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This article was published on May 28, 2012

That Twitter-based hedge fund? It was “quietly liquidated” a month after launch

That Twitter-based hedge fund? It was “quietly liquidated” a month after launch
Martin Bryant
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Martin Bryant

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Martin Bryant is founder of Big Revolution, where he helps tech companies refine their proposition and positioning, and develops high-qualit Martin Bryant is founder of Big Revolution, where he helps tech companies refine their proposition and positioning, and develops high-quality, compelling content for them. He previously served in several roles at TNW, including Editor-in-Chief. He left the company in April 2016 for pastures new.

The idea of using social media sentiment to determine trades on the stock market sounded somewhere between ‘brave’ and ‘crazy’ when we first heard about Derwent Capital Markets’ Absolute Return Fund back in late 2010. It seems potential investors took something closer to the latter viewpoint, however. The firm has told the Financial Times [paywalled link] that the fund was “quietly liquidated” just a month after its launch last year.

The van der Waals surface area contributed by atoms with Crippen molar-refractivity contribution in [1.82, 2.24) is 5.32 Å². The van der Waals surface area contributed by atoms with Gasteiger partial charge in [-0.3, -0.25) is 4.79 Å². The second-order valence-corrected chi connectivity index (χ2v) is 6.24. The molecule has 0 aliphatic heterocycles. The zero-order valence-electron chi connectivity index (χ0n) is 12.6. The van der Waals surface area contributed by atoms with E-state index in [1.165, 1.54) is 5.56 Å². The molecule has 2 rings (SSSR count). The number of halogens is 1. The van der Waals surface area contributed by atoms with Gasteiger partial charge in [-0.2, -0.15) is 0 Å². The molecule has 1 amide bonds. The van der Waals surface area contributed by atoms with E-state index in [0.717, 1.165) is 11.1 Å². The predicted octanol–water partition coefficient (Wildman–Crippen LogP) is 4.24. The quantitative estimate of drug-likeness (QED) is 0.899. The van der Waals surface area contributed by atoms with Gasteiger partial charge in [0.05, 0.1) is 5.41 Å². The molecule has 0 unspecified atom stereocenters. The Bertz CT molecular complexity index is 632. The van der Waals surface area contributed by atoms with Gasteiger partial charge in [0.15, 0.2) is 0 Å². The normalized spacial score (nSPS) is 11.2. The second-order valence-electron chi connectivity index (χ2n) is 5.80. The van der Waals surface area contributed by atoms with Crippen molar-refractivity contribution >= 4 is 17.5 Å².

That explains Derwent’s plans, reported by us last week, to repurpose the technology it developed to operate the fund as an online platform that individual traders can use to inform their actions.

Derwent’s system is based on academic research that found Twitter could be successfully used as an early indicator of changing sentiment around particular stocks and commodities. This allows Twitter data to be used to predict forthcoming price fluctuations in the market.

It seems the fund did reasonably well during its short life. London-based Derwent’s CEO and founder, Paul Hawtin told the FT that in the one month that the fund was open, it returned 1.86% in its sterling shares, ahead of the market and the average hedge fund. He didn’t go into much detail about why the fund was closed other than to say that hedge funds are a difficult product to sell.

Hawtin hasn’t responded to our request for more details today, but it appears that there simply isn’t much market appetite for investments powered by social media sentiment. The FT notes that other firms, including MarketPsy Capital, have also aborted plans for social media-powered hedge funds.

It seems that the market simply isn’t ready to put its faith in the wisdom of digital crowds just yet.